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RCPD data portal opens~ RH September 29, 2015

RCPD data portal opens
By Kathleen Phalen Tomaselli
Staff Writer | September 29,2015
Anthony Edwards / Staff Photo Bradley GoodHale, left, and Dave Covell, of the Rutland City Police Department, review a variety of raw crime data being published to the department’s website on Monday afternoon.

With the Rutland City Police Department’s new data portal that went live Monday, anyone can search for information about such things as police use of force or community involvement.

“These first statistics can continue to foster the trust we’ve built and foster transparency,” Acting Chief David Covell said. “It gives the public information. Right now, we are releasing use of force data and community engagement.”

The RCPD data portal is an outgrowth of the department’s involvement in President Barack Obama’s Task Force on 21st-Century Policing, which was announced in December to improve policing and the community’s trust in police.

“We are the smallest agency and the only department in Vermont participating,” Covell said.

Departments involved in the initiative include much larger police forces such as Los Angeles and New Orleans.

They will release a combined total of 101 data sets — use of force, police pedestrian and vehicle stops, and officer-involved shootings, to name a few — not previously available to the public, according to the President’s initiative.

But it isn’t an easy endeavor to get the data in an accessible spreadsheet format for the public, Bradley GoodHale, RCPD crime analyst, said.

GoodHale has been instrumental in getting the portal open this week, which meant manually entering some of the information for the data sets. But the raw data offers new opportunities for the public, he said.

In the past, summarized data was available and FBI Uniform Crime Reports often contained different information by different police departments, he said.

The new portal offers interested individuals the opportunity to search raw, unanalyzed data — which was one of the goals of Obama’s initiative.

“We’ve got the information out in front, and people can come to their own conclusions,” GoodHale said.

Covell elaborated.

“If people were concerned about the use of Tasers by the police or if they thought the police department was using force for mental health problems, they could look at use of force data to see what is happening in reality,” he said.

To go to the site, enter into a search engine (do not Google the address); the use of force data and the community engagement data is available for the first six months of 2015. With use of force information, such things as date and time, race of officer, race of suspect, ages, type of force, reason for using force, injuries and arrest outcome are available.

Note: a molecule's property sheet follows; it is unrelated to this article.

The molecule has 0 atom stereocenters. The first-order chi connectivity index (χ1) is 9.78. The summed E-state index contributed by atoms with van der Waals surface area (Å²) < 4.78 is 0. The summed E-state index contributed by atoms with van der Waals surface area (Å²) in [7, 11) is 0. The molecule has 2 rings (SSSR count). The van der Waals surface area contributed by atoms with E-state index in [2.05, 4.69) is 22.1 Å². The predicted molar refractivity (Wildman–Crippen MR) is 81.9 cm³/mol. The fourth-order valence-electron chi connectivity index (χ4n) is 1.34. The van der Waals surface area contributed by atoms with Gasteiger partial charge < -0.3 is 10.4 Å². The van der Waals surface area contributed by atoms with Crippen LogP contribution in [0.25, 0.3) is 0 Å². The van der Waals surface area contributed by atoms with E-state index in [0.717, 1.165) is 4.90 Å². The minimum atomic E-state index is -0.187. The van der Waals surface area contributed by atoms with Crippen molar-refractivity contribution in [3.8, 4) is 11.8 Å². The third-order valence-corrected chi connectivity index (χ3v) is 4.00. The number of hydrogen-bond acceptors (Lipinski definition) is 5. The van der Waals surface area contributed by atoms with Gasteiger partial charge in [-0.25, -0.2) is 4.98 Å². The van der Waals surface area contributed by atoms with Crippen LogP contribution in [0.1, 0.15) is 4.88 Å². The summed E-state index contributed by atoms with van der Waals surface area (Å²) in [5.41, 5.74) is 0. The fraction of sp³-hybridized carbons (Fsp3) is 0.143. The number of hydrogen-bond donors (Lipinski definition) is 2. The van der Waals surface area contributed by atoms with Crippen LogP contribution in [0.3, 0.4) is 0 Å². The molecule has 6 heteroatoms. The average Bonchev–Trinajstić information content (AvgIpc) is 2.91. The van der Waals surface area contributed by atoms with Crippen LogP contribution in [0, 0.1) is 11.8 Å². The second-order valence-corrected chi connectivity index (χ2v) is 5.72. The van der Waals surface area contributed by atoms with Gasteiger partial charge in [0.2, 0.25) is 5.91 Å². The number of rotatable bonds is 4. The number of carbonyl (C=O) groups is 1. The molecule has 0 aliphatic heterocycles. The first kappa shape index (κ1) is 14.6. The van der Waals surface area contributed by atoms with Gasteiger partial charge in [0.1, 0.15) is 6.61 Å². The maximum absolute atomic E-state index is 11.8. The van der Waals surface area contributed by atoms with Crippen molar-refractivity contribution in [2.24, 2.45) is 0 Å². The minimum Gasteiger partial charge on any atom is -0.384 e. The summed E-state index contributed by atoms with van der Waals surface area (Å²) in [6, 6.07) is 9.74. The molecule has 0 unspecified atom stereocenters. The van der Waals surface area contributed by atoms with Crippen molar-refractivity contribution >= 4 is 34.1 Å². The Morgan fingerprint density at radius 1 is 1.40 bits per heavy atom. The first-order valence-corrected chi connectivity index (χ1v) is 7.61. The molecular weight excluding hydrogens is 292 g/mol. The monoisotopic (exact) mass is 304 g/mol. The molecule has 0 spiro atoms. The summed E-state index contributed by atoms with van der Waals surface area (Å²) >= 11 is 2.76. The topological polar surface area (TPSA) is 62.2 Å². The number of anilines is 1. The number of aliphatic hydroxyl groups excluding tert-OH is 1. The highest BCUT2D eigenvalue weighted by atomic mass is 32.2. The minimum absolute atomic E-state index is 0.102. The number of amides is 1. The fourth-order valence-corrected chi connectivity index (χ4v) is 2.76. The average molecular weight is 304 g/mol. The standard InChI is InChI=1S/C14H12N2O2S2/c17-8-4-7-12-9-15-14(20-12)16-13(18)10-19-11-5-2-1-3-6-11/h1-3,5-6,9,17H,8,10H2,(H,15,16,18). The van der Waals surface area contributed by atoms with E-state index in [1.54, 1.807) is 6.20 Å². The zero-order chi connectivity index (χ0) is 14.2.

During that time period, out of 433 arrests, there were 36 use of force incidents and 18 arrests; or about one percent of arrests involve some type of force.

Covell said use of force is defined as any action used when the suspect does not cooperate, from using hands to drawing a firearm.

“We didn’t have any taser deployments,” Covell said. “It’s good to collect the data, but then to be able to stand back and look at it.”

The same type of information is true for community engagement: date and time, officer name, where they went in the community and what they did.

Covell said they hope to have this information published ahead of time in the future, in case someone wants to know where an officer will be on a certain day.

Every Thursday since May, GoodHale has participated in a conference call with the White House and the other police departments involved in the initiative. And during these conversations, departments share what they are doing, challenges and new ideas, he said.

As part of the data collection effort, participating police departments must find ways to make the data open to the public in a machine-readable format, which means anyone could research and find all data easily, Covell said.

The release of data is a staged process and as soon as it is in a format that the public can access it will be made available, Covell said. The next phase is the release of actual incident and arrest data, but GoodHale said they are still researching how to get all the data entered into the portal.

Long before the White House invitation, Rutland officers started developing data mapping of crime statistics and using that data to target crime areas more quickly. City police can pinpoint specific days, times and locations of high-crime activity. And the public can go to, in the search box, type Rutland City VT, and a map of Rutland City is displayed with crimes by street.

GoodHale said another nice feature of this is, individuals can zoom into a street and sign up for email crime alerts.

“The open-data initiative is another way in which the Rutland City Police Department can continue to be on the forefront of best policing practices in the country,” Covell said. “Certainly, having a better informed community as to what is going on in their neighborhoods and at their police department creates a greater sense of trust.”



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